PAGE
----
“Pakistan needs to develop projects to bridge the generation gap but at the same time thermal projects are expensive to run, and the cost of electricity is going up. So it is looking for ways to generate energy economically. It needs to diversify resources from thermal power and gas projects to hydropower,” Khan commented. 

To help with this shift the government has initiated a new policy which allows a 17% rate of return on the equity that an investor will spend on a hydropower project. “This is a very, very attractive rate of return,” Khan admits. “Under the policy guidelines the government has also guaranteed concessionary arrangements and agreements.”

New investors in hydropower

With such incentives and significant hydropower potential remaining untapped in Pakistan, surely private investors are snapping up the opportunities? “There is potentially 50-70,000MW of hydro potential here. However the frustration,” Khan laments, “is that even though the investment framework is established, and tested, the challenge remains in financing these hydro projects in Pakistan.

"There are quite a few IPPs already operating in the private sector but, apart from New Bong Escape, the hydropower sector hasn’t seen any major activity in the past.” Khan hopes that the recent progress of the Patrind hydropower project will attract more investors in the country.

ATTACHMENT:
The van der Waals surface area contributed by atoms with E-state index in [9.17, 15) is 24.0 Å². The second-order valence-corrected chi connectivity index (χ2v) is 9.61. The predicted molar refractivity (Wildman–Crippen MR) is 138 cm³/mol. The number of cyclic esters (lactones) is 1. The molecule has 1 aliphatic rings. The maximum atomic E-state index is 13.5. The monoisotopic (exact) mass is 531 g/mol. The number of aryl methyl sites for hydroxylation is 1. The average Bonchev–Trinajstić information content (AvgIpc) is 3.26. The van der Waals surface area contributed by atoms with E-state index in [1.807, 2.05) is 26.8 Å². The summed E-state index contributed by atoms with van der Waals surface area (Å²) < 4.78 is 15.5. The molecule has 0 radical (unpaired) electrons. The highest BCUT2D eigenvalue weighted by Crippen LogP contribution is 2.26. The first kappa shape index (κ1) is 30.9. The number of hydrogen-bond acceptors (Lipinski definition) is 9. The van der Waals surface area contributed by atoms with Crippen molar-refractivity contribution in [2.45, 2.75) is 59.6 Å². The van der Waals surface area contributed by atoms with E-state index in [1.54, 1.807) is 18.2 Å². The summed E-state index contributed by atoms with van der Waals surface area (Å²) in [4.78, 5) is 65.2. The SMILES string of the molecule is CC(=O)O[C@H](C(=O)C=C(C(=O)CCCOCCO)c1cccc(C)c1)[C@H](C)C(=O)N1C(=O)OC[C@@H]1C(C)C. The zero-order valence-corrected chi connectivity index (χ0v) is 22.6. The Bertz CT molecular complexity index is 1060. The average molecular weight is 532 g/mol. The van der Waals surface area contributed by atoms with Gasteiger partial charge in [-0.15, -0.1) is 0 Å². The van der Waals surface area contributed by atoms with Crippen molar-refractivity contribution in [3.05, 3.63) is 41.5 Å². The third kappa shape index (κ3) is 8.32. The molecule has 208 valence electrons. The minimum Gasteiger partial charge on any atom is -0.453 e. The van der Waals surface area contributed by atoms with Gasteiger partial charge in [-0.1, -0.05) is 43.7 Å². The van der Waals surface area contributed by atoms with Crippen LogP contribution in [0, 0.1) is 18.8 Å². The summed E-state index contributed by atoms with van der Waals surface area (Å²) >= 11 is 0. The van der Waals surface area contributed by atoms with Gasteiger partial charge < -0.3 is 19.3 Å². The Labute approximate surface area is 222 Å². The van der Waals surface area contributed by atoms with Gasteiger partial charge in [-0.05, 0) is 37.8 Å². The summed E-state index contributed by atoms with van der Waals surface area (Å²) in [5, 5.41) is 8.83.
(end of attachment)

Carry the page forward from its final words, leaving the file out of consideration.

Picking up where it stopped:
The 147MW run-of-river Patrind hydropower facility is to be constructed between the Kunhar and Jhelum rivers, near Muzaffarabad in Pakistan. Under a build-own-operate-transfer basis, and after completion of a four-year construction period, the project is scheduled to start producing electricity for the country’s National Grid in December 2016.

“We completed financial closure in December 2012,” he says, proudly adding, “this is currently the largest private sector financing for renewable energy in Pakistan.” Financial closure for the project was very much dependent upon Star Hydro Power raising finances amounting to US$247M from the Asian Development Bank, the International Finance Corporation (IFC - the lending arm of the World Bank), along with the Korean Investment Bank.  

Due to non-payment of government subsidies, power distribution companies have been unable to fulfil obligations to generating companies, which adds a commercial risk to the whole endeavour" – Waqar Ahmed Khan, CEO, Star Hydro Limited

The Patrind project is a milestone for a consortium of companies from the Republic of Korea: it marks the country’s first investment in Pakistan’s hydropower sector. Star Hydro Project Limited is a special purpose vehicle which has been created to implement the hydro project. It comprises Korea Water Resource Corporation (K-Water) and Daewoo Engineering & Construction Company, also of Korea. 

“K-Water has been working outside of Korea for the past 14 years or so,” Khan says, “but it’s not been investing in projects, only providing technical services in the hydro power and water sector. It’s a recent phenomenon since 2009 when they started to look outside and invest in countries other than Korea.”